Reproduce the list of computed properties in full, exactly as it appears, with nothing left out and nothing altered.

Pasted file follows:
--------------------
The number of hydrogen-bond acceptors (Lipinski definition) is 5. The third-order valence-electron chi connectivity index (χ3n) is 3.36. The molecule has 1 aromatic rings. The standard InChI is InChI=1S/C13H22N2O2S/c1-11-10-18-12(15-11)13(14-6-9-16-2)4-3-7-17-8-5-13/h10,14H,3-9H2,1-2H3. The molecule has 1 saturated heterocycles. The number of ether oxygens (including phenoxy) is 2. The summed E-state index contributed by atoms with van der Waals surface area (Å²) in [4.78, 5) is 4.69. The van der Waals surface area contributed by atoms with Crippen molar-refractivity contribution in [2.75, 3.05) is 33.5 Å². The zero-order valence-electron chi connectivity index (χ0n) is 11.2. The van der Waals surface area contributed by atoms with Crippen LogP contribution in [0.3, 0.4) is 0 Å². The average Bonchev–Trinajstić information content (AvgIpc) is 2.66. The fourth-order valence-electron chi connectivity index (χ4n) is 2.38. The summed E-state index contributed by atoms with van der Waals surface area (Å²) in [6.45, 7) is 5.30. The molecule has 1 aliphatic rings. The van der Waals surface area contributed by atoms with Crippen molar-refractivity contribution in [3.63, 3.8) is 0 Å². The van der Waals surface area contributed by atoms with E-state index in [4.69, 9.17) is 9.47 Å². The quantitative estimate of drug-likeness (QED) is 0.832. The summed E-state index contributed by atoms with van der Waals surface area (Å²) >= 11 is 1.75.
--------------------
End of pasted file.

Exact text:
The number of hydrogen-bond acceptors (Lipinski definition) is 5. The third-order valence-electron chi connectivity index (χ3n) is 3.36. The molecule has 1 aromatic rings. The standard InChI is InChI=1S/C13H22N2O2S/c1-11-10-18-12(15-11)13(14-6-9-16-2)4-3-7-17-8-5-13/h10,14H,3-9H2,1-2H3. The molecule has 1 saturated heterocycles. The number of ether oxygens (including phenoxy) is 2. The summed E-state index contributed by atoms with van der Waals surface area (Å²) in [4.78, 5) is 4.69. The van der Waals surface area contributed by atoms with Crippen molar-refractivity contribution in [2.75, 3.05) is 33.5 Å². The zero-order valence-electron chi connectivity index (χ0n) is 11.2. The van der Waals surface area contributed by atoms with Crippen LogP contribution in [0.3, 0.4) is 0 Å². The average Bonchev–Trinajstić information content (AvgIpc) is 2.66. The fourth-order valence-electron chi connectivity index (χ4n) is 2.38. The summed E-state index contributed by atoms with van der Waals surface area (Å²) in [6.45, 7) is 5.30. The molecule has 1 aliphatic rings. The van der Waals surface area contributed by atoms with Crippen molar-refractivity contribution in [3.63, 3.8) is 0 Å². The van der Waals surface area contributed by atoms with E-state index in [4.69, 9.17) is 9.47 Å². The quantitative estimate of drug-likeness (QED) is 0.832. The summed E-state index contributed by atoms with van der Waals surface area (Å²) >= 11 is 1.75.